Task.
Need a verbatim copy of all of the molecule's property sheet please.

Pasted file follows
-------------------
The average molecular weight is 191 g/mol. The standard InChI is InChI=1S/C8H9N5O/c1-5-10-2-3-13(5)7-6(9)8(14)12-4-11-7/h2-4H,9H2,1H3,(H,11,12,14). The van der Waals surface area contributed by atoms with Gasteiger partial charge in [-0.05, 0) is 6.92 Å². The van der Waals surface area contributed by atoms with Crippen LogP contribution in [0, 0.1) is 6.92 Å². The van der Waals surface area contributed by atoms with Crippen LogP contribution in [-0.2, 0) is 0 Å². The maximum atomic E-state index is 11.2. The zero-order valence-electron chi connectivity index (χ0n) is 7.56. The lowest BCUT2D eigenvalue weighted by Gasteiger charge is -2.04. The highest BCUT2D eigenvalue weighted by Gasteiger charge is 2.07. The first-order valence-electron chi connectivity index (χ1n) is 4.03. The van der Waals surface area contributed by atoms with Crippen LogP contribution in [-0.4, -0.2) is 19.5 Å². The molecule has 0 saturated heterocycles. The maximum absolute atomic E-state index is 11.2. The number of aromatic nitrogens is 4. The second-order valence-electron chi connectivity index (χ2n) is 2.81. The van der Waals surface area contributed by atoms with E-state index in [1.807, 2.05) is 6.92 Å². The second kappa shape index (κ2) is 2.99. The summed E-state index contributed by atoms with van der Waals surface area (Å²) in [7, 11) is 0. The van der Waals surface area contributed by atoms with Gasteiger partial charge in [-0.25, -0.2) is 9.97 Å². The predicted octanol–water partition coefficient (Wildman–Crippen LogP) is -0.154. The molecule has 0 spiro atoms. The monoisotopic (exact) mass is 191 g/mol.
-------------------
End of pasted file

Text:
The average molecular weight is 191 g/mol. The standard InChI is InChI=1S/C8H9N5O/c1-5-10-2-3-13(5)7-6(9)8(14)12-4-11-7/h2-4H,9H2,1H3,(H,11,12,14). The van der Waals surface area contributed by atoms with Gasteiger partial charge in [-0.05, 0) is 6.92 Å². The van der Waals surface area contributed by atoms with Crippen LogP contribution in [0, 0.1) is 6.92 Å². The van der Waals surface area contributed by atoms with Crippen LogP contribution in [-0.2, 0) is 0 Å². The maximum atomic E-state index is 11.2. The zero-order valence-electron chi connectivity index (χ0n) is 7.56. The lowest BCUT2D eigenvalue weighted by Gasteiger charge is -2.04. The highest BCUT2D eigenvalue weighted by Gasteiger charge is 2.07. The first-order valence-electron chi connectivity index (χ1n) is 4.03. The van der Waals surface area contributed by atoms with Crippen LogP contribution in [-0.4, -0.2) is 19.5 Å². The molecule has 0 saturated heterocycles. The maximum absolute atomic E-state index is 11.2. The number of aromatic nitrogens is 4. The second-order valence-electron chi connectivity index (χ2n) is 2.81. The van der Waals surface area contributed by atoms with E-state index in [1.807, 2.05) is 6.92 Å². The second kappa shape index (κ2) is 2.99. The summed E-state index contributed by atoms with van der Waals surface area (Å²) in [7, 11) is 0. The van der Waals surface area contributed by atoms with Gasteiger partial charge in [-0.25, -0.2) is 9.97 Å². The predicted octanol–water partition coefficient (Wildman–Crippen LogP) is -0.154. The molecule has 0 spiro atoms. The monoisotopic (exact) mass is 191 g/mol.